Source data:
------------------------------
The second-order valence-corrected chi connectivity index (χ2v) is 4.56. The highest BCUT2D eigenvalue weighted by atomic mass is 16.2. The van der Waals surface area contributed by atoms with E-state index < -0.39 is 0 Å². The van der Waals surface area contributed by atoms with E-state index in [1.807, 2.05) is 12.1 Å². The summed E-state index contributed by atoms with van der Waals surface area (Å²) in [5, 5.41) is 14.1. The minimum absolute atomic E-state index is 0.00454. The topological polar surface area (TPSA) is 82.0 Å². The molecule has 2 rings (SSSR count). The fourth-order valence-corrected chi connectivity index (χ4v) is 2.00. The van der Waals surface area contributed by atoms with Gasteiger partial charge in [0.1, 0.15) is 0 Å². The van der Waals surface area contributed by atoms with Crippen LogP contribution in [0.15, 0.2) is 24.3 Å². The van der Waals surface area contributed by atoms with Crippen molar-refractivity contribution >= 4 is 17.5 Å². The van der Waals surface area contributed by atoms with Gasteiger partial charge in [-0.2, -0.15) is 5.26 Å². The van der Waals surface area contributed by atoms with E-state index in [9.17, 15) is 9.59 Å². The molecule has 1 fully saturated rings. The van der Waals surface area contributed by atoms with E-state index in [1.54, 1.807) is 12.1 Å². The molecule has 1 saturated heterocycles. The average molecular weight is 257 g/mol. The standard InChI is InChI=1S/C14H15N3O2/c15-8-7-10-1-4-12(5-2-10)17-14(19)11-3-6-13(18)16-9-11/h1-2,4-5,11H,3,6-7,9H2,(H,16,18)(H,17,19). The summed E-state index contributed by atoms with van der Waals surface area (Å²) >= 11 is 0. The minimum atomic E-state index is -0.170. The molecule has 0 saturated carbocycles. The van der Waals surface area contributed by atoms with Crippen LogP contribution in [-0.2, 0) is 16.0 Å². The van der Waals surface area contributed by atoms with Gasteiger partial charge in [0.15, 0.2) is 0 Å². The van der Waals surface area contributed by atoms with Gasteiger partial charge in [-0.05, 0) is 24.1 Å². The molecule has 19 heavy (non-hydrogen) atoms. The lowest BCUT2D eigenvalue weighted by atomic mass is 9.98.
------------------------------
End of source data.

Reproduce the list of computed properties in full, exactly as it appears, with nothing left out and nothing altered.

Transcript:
The second-order valence-corrected chi connectivity index (χ2v) is 4.56. The highest BCUT2D eigenvalue weighted by atomic mass is 16.2. The van der Waals surface area contributed by atoms with E-state index < -0.39 is 0 Å². The van der Waals surface area contributed by atoms with E-state index in [1.807, 2.05) is 12.1 Å². The summed E-state index contributed by atoms with van der Waals surface area (Å²) in [5, 5.41) is 14.1. The minimum absolute atomic E-state index is 0.00454. The topological polar surface area (TPSA) is 82.0 Å². The molecule has 2 rings (SSSR count). The fourth-order valence-corrected chi connectivity index (χ4v) is 2.00. The van der Waals surface area contributed by atoms with Gasteiger partial charge in [0.1, 0.15) is 0 Å². The van der Waals surface area contributed by atoms with Crippen LogP contribution in [0.15, 0.2) is 24.3 Å². The van der Waals surface area contributed by atoms with Crippen molar-refractivity contribution >= 4 is 17.5 Å². The van der Waals surface area contributed by atoms with Gasteiger partial charge in [-0.2, -0.15) is 5.26 Å². The van der Waals surface area contributed by atoms with E-state index in [9.17, 15) is 9.59 Å². The molecule has 1 fully saturated rings. The van der Waals surface area contributed by atoms with E-state index in [1.54, 1.807) is 12.1 Å². The molecule has 1 saturated heterocycles. The average molecular weight is 257 g/mol. The standard InChI is InChI=1S/C14H15N3O2/c15-8-7-10-1-4-12(5-2-10)17-14(19)11-3-6-13(18)16-9-11/h1-2,4-5,11H,3,6-7,9H2,(H,16,18)(H,17,19). The summed E-state index contributed by atoms with van der Waals surface area (Å²) >= 11 is 0. The minimum atomic E-state index is -0.170. The molecule has 0 saturated carbocycles. The van der Waals surface area contributed by atoms with Crippen LogP contribution in [-0.2, 0) is 16.0 Å². The van der Waals surface area contributed by atoms with Gasteiger partial charge in [0.15, 0.2) is 0 Å². The van der Waals surface area contributed by atoms with Gasteiger partial charge in [-0.05, 0) is 24.1 Å². The molecule has 19 heavy (non-hydrogen) atoms. The lowest BCUT2D eigenvalue weighted by atomic mass is 9.98.